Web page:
The local anaesthesia most commonly used in the upper jaw is a nerve plexus method. It consists of a supraperiosteal injection administered into the buccal side of the tooth being treated, near to the apex of the root. The procedure is simple, rapid and shows satisfactory efficacy and duration. However, it is inconvenient if anaesthesia is required for more than one dental element, a situation which would naturally entail a series of repetitions of the procedure.

The anatomy of the upper jaw’s nervous system allows the performance of anaesthesia at the level of the nerve trunk. The most well-known techniques, however, have the disadvantage of affecting large areas of the lips and face. One example which could be mentioned is anaesthesia of the infraorbital nerve, an effective method, but one which entails a certain amount of postoperative discomfort for the patient.

Origin and effects of the AMSA technique

In 1998 Friedman and Hochman introduced an anaesthesiology technique capable of anaesthetising the central and lateral incisor, the canine and first and second premolars and the soft tissues of the palate (without involvement of the lips and face), all with a single administration.

Because of the advantages mentioned above, the method is indicated in conservative interventions. In addition, thanks to its excellent hemostatic action on soft palate tissues, it is also used in periodontal surgery.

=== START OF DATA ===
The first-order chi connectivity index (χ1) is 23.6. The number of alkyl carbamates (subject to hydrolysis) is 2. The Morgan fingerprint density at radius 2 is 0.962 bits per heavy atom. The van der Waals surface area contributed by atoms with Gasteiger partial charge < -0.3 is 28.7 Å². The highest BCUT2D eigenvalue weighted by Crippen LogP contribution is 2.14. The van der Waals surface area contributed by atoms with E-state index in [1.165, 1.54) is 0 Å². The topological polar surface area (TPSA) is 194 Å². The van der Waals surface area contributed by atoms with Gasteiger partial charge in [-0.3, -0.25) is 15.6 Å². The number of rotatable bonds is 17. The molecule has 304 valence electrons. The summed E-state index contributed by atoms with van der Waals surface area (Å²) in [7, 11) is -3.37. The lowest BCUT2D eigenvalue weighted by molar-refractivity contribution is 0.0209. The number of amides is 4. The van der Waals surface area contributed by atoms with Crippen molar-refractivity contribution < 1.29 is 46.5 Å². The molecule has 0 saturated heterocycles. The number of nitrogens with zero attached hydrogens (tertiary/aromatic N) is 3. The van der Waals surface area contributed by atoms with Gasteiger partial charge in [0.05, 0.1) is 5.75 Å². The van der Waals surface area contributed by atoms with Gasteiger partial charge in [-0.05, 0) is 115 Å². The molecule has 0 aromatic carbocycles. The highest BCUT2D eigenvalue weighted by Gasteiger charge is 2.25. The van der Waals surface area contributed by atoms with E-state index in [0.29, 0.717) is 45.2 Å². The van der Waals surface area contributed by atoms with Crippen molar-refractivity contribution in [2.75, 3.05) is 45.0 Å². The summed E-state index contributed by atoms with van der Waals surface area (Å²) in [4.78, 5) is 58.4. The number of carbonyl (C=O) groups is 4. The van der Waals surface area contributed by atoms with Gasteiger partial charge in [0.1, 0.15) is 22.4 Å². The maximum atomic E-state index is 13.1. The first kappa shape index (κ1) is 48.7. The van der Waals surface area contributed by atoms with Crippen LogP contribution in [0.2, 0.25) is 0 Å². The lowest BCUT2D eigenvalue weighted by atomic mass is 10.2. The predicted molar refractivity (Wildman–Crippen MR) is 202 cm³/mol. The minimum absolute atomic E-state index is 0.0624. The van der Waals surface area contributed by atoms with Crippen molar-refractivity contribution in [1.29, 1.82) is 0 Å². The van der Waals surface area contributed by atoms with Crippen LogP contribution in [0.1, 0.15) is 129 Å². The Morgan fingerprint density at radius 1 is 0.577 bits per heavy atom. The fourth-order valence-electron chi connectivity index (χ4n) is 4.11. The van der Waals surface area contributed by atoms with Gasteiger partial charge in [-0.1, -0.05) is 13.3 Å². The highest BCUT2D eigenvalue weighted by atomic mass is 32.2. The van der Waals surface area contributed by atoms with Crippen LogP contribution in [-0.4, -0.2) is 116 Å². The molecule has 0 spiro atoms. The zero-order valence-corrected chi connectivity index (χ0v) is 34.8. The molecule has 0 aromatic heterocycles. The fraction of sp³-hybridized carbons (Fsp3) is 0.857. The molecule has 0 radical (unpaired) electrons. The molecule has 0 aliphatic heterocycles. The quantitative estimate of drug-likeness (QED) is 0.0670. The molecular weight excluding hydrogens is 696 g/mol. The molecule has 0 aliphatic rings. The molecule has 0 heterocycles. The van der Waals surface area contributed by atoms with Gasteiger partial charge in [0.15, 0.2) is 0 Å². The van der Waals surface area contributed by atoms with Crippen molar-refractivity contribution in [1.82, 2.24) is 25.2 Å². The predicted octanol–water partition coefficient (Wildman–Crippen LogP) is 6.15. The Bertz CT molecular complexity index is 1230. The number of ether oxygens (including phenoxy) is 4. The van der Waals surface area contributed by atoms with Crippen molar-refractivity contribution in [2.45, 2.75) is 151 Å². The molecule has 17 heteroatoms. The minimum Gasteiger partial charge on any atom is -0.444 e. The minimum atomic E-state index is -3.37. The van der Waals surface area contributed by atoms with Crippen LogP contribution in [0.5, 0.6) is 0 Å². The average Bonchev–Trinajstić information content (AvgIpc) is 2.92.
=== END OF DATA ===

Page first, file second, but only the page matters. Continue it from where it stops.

The technique became known as AMSA, since it involves the anterior superior alveolar nerve (ASA) and the middle superior alveolar nerve (MSA), both collateral branches of the aforementioned infraorbital nerve originating within the homonymous canal. The two nerves originate 5–8 mm and 10 mm, respectively, posterior to the infraorbital foramen. The first carries nerves from the pulp of the two incisors and the canine, the second those of the two premolars and the mesial-buccal root of the maxillary first molar. It should be noted that the MSA nerve is in fact not a constant structure: anatomical studies on cadavers detect its presence in between 30 and 72% of individuals. In its absence, there will be a compensatory plexus between the ASA and the superior posterior alveolar nerve.

The biological rationale of the technique is the diffusion — obtainable through the application of controlled pressure — of the anaesthetic solution through the nutrient vessels and the cortical porosities in the palate.

The insertion site is located in the palate on the bisection of the first and second premolars, halfway between the middle palatine raphe and the crest of the free gingival margin. This corresponds to the area of confluence of the ASA and MSA nerves.

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